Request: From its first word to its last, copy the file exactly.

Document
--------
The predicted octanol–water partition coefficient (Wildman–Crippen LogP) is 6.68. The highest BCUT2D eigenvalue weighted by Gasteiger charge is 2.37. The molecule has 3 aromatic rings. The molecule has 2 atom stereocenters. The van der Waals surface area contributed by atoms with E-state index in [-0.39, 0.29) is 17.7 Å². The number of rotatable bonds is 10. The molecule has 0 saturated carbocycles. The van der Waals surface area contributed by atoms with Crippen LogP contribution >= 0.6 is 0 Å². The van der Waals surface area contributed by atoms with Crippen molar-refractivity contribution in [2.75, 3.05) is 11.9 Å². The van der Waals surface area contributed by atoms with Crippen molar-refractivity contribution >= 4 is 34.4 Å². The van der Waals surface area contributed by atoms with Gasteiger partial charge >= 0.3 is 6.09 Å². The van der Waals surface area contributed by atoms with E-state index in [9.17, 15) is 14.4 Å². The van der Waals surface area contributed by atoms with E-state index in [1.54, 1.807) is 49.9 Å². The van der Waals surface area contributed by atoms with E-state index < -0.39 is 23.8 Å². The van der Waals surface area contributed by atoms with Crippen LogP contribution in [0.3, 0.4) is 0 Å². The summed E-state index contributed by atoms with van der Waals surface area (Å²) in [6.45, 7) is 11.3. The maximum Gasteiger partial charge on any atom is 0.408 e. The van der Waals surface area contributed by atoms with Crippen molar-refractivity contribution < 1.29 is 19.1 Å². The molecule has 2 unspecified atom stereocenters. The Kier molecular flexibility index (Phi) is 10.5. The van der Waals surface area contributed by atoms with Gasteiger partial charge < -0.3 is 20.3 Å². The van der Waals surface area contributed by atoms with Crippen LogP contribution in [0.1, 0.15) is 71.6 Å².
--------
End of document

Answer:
The predicted octanol–water partition coefficient (Wildman–Crippen LogP) is 6.68. The highest BCUT2D eigenvalue weighted by Gasteiger charge is 2.37. The molecule has 3 aromatic rings. The molecule has 2 atom stereocenters. The van der Waals surface area contributed by atoms with E-state index in [-0.39, 0.29) is 17.7 Å². The number of rotatable bonds is 10. The molecule has 0 saturated carbocycles. The van der Waals surface area contributed by atoms with Crippen LogP contribution >= 0.6 is 0 Å². The van der Waals surface area contributed by atoms with Crippen molar-refractivity contribution in [2.75, 3.05) is 11.9 Å². The van der Waals surface area contributed by atoms with Crippen molar-refractivity contribution >= 4 is 34.4 Å². The van der Waals surface area contributed by atoms with Gasteiger partial charge >= 0.3 is 6.09 Å². The van der Waals surface area contributed by atoms with E-state index in [9.17, 15) is 14.4 Å². The van der Waals surface area contributed by atoms with E-state index in [1.54, 1.807) is 49.9 Å². The van der Waals surface area contributed by atoms with E-state index < -0.39 is 23.8 Å². The van der Waals surface area contributed by atoms with Crippen LogP contribution in [0.3, 0.4) is 0 Å². The summed E-state index contributed by atoms with van der Waals surface area (Å²) in [6.45, 7) is 11.3. The maximum Gasteiger partial charge on any atom is 0.408 e. The van der Waals surface area contributed by atoms with Crippen molar-refractivity contribution < 1.29 is 19.1 Å². The molecule has 2 unspecified atom stereocenters. The Kier molecular flexibility index (Phi) is 10.5. The van der Waals surface area contributed by atoms with Gasteiger partial charge < -0.3 is 20.3 Å². The van der Waals surface area contributed by atoms with Crippen LogP contribution in [0.1, 0.15) is 71.6 Å².